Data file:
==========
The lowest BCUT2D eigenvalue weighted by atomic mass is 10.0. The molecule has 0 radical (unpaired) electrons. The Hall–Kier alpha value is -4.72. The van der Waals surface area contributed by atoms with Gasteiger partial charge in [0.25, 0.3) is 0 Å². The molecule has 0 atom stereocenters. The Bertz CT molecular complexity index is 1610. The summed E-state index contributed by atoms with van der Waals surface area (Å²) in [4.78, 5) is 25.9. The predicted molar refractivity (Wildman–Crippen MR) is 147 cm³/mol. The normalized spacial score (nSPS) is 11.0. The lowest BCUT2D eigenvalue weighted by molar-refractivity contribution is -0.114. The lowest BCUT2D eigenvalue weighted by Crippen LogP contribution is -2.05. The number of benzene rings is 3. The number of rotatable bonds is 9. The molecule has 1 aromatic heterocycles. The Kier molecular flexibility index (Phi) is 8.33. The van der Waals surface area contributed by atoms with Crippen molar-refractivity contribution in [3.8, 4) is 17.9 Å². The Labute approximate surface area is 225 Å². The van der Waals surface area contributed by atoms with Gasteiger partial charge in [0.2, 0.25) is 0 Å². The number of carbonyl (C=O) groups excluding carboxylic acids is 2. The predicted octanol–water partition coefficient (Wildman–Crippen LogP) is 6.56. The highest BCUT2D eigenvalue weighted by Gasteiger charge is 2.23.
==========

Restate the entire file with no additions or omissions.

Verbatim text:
The lowest BCUT2D eigenvalue weighted by atomic mass is 10.0. The molecule has 0 radical (unpaired) electrons. The Hall–Kier alpha value is -4.72. The van der Waals surface area contributed by atoms with Gasteiger partial charge in [0.25, 0.3) is 0 Å². The molecule has 0 atom stereocenters. The Bertz CT molecular complexity index is 1610. The summed E-state index contributed by atoms with van der Waals surface area (Å²) in [4.78, 5) is 25.9. The predicted molar refractivity (Wildman–Crippen MR) is 147 cm³/mol. The normalized spacial score (nSPS) is 11.0. The lowest BCUT2D eigenvalue weighted by molar-refractivity contribution is -0.114. The lowest BCUT2D eigenvalue weighted by Crippen LogP contribution is -2.05. The number of benzene rings is 3. The number of rotatable bonds is 9. The molecule has 1 aromatic heterocycles. The Kier molecular flexibility index (Phi) is 8.33. The van der Waals surface area contributed by atoms with Crippen molar-refractivity contribution in [3.8, 4) is 17.9 Å². The Labute approximate surface area is 225 Å². The van der Waals surface area contributed by atoms with Gasteiger partial charge in [0.2, 0.25) is 0 Å². The number of carbonyl (C=O) groups excluding carboxylic acids is 2. The predicted octanol–water partition coefficient (Wildman–Crippen LogP) is 6.56. The highest BCUT2D eigenvalue weighted by Gasteiger charge is 2.23.